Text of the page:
HOUSTON — Federal investigators are homing in on the role that BP's Houston operations had in possible design flaws that may have contributed to the April 20 Deepwater Horizon well blowout.
In particular, they are focusing on John Guide, a Houston-based supervisor who BP workers said was the main official with authority over the well design.
"What was interesting to me is that (two BP officials) have pointed at Mr. John Guide, the well-team leader, as the decision maker," U.S. Coast Guard Capt. Hung Nguyen, the lead investigator, said at a joint U.S. Coast Guard-Interior Department hearing in Houston. "If that is true, that is a huge responsibility for one position and on one man."
And in testimony Friday, BP drilling engineer Brett Cocales said it was Guide who had given the order to use fewer safety devices in the oil well, known as centralizers, than was recommended by a contractor.
The use of centralizers — doughnut-shaped sheaths that surround pipe and keep it from knocking into the side of the well — has become a key issue in the investigation. A properly centered pipe helps to ensure a uniform cement seal, which is important to keep out dangerous bubbles of methane from coming into the well, shooting up the pipe to the rig and exploding.
Jesse Gagliano, an employee for contractor Halliburton, has testified he suggested to BP that it place 21 centralizers in the well bore. But BP opted to use six. He sent the company an e-mail two days before the disaster warning that using fewer centralizers could result in "severe" gas flow.
Cocales said two other drilling engineers in the BP Houston office, Mark Hafle and Brian Morel, were responsible for designing the well and recommended that fewer safety devices be used.
Both Hafle and Morel refused to testify this week, invoking their 5th Amendment right not to incriminate themselves.
The panel is expected to convene again in October and plans to release its findings by the end of January.
Meanwhile, engineers working to kill the BP's renegade well have abandoned efforts to remove pieces of drill pipe stuck in it. Early next week they will attempt to remove the blowout preventer and replace it with a new, stronger one.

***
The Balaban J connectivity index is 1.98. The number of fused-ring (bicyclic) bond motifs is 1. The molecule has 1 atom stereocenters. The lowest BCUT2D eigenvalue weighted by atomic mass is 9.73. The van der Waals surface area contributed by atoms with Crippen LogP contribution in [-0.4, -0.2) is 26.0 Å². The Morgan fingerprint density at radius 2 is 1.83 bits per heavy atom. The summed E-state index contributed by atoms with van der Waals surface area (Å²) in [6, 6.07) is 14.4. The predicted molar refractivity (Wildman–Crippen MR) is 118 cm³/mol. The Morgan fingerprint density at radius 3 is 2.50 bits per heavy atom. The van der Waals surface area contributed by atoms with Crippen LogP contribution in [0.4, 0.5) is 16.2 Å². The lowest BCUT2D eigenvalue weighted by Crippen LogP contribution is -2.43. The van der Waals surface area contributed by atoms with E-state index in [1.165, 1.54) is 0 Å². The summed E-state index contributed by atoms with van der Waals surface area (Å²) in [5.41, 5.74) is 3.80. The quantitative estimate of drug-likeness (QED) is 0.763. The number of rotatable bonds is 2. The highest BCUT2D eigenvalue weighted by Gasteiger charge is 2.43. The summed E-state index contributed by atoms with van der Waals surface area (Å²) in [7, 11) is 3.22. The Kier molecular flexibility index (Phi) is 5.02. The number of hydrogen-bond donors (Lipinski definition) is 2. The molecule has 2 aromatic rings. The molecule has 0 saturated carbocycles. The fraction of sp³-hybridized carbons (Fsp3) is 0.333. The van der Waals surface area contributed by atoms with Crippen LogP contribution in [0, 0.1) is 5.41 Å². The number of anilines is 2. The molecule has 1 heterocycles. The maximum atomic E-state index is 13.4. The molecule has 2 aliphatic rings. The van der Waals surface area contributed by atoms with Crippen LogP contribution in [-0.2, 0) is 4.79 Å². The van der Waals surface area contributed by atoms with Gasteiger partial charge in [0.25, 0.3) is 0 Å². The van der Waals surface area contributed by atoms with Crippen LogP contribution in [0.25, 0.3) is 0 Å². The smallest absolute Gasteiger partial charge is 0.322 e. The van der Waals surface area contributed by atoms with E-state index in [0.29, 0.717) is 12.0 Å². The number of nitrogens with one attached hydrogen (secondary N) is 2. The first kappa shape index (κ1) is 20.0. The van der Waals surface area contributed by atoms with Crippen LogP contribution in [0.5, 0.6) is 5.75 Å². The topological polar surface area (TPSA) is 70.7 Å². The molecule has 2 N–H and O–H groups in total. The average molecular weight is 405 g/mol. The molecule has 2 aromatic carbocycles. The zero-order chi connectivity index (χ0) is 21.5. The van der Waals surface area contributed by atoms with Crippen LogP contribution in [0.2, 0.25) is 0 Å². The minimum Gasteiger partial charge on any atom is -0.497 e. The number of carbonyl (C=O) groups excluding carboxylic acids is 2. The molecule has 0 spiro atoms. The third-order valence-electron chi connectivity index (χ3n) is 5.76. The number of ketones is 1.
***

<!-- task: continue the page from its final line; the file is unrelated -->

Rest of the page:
On Friday, Coast Guard Adm. Thad Allen ordered preparations to begin over the weekend for the procedure, which will involve removing the capping stack installed in July and exerting up to 80,000 pounds of pressure to lift out the blowout preventer. Officials don't expect oil to leak into the sea again when the cap is removed.
Coast Guard officials still hope to meet their post-Labor Day timeline for finally shutting down the troubled well.
Allen said engineers hope to begin drilling the final 50 feet of a relief well to intercept the damaged well on Sept. 7 or 8. That will take about four days, after which a final load of mud and cement can be pumped into the well to put an end to the four-month-long well-kill effort.
The entire removal process is being overseen by criminal investigators from the U.S. Justice Department and the U.S. Coast Guard investigation team, which have representatives out at the drilling site to collect evidence to determine potential criminal liability for the spill.
Federal authorities announced they have reopened 4,281 square miles of federal waters off the coast of western Louisiana for fishing. No oil has been observed in the area since July, and authorities will continue aggressive testing of seafood to make sure there is no contamination.
An additional 48,000 square miles — about 20 percent of the federal waters in the Gulf — remain closed to fishing, including many of the waters off the coast of Alabama.
(Murphy reported from New Orleans.)